In analyzing the records, the Greenpeace researchers repeatedly encountered the name of Odair José Costa. He’s identified as an agricultural technician who registered 991 plots with the CAR between 2015 and 2020, covering a combined 475,800 hectares (1.1 million acres) in the BR-163 region. Of that total, 586 registrations, corresponding to 167,639 hectares (414,244 acres), were for undesignated public land.
In early 2020, Costa registered three plots on behalf of an Adriele Antunes Melo, spanning a combined 3,969 hectares (9,807 acres). From then through to July, 2,370 hectares (5,856 acres) of that land was deforested; the Greenpeace investigation also showed that Melo, a formal employee of some kind, received emergency aid from the federal government during the COVID-19 pandemic.
“Although the CAR is not a record of property ownership, in practice it has become a land document,” said Pedro Martins, legal adviser for Terra de Direitos, an NGO that advocates for popular movements, communities, and traditional peoples. “What we see now is the political use of that registration as a pressure tool for the agribusiness demand for new lands.”
Since 2012, when the CAR was created under the new Forest Code, land rights NGOs and popular movements “have been warning about this,” Martins told Mongabay. “The [land grabbers’] intention is that illegal registration of public lands indicates alleged possession rights, and the possibility of carrying out land regularization, with the issuance of definitive land titles in the future,” he said. “The data presented by Greenpeace indicate that the land market around the BR-163 Highway is already in high demand, even illegally.”
Public forests threatened by privatization
The results of the study are alarming but not surprising, said Bruno Taitson, public policy analyst at WWF Brazil. “They are part of a current trend, to a greater or lesser extent, in many regions of the country,” he told Mongabay. “It is about the privatization of public lands to serve the interests of illegal deforesters.”
In the eight years since the CAR was established, only 4% percent of land registrations have been validated, Taitson said, citing data from Brazil’s Forest Code Observatory. “That is, until today, in the overwhelming majority of cases, it is not clear if the declared properties correspond, in fact, to the correct [geographical] limits,” he said.
Mazzetti said Greenpeace has sent its case study to the Federal Public Ministry (MPF). “The strong body of evidence of land grabbing needs to be investigated by the MPF, in partnership with IBAMA [Brazil’s environmental protection agency] and the Federal Police. Those CAR registrations, in turn, should be suspended,” Mazzetti said.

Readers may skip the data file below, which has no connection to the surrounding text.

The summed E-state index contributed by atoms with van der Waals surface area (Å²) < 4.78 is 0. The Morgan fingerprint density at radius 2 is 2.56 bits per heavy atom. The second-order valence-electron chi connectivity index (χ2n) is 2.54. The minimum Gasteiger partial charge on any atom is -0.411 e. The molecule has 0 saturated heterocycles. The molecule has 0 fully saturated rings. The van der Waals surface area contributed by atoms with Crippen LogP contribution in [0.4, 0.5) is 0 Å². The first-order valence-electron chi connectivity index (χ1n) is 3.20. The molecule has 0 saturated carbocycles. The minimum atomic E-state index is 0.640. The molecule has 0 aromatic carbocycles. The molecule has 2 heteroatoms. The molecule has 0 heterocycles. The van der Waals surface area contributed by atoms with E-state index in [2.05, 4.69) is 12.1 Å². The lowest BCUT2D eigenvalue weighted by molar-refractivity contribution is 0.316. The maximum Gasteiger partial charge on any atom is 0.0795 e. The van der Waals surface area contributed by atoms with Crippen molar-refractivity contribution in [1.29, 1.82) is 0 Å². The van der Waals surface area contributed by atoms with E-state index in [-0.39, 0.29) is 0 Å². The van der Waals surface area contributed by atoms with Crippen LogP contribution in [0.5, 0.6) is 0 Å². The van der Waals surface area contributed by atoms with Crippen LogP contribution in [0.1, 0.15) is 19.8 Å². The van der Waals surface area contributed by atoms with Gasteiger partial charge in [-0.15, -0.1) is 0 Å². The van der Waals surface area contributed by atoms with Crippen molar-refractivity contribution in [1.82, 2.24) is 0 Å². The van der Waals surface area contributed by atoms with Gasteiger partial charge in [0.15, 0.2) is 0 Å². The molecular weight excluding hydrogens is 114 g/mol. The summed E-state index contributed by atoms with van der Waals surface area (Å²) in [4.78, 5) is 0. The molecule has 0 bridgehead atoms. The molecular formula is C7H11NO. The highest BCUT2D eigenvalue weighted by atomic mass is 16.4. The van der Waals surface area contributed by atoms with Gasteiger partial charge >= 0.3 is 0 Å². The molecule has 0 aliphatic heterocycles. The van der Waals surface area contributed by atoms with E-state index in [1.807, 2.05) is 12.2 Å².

The current prospects for change, however, look difficult. Under the administration of President Jair Bolsonaro, the country’s environmental agencies have been weakened, and Attorney General Augusto Aras, who heads the MPF, is an ally of the president. In December 2019, Bolsonaro issued a regulation, known as Provisional Measure (MP) 910, that offers an amnesty for illegal invasions of public lands carried out before 2018. In February last year the MPF denounced MP 910 as whitewashing these illegal occupations, but just months later Aras appointed Juliano Baiocchi, a staunch supporter of the regulation, as coordinator of the MPF’s environmental division.
“Right now we feel hopelessness,” Mazzetti said. “Instead of fighting against a new race for [public] lands, the federal government encourages it, even though the Brazilian population is for the protection of the Amazon.”
Azevedo-Ramos, C., Moutinho, P., Arruda, V. L., Stabile, M. C., Alencar, A., Castro, I., & Ribeiro, J. P. (2020). Lawless land in no man’s land: The undesignated public forests in the Brazilian Amazon. Land Use Policy, 99, 104863. doi:10.1016/j.landusepol.2020.104863
Banner Image: Amazon fires on August 1, 2020 in Brazil’s Amazon. The long, vertical brown line is the BR 163 Highway which gives access to the rainforest. Image courtesy of NASA.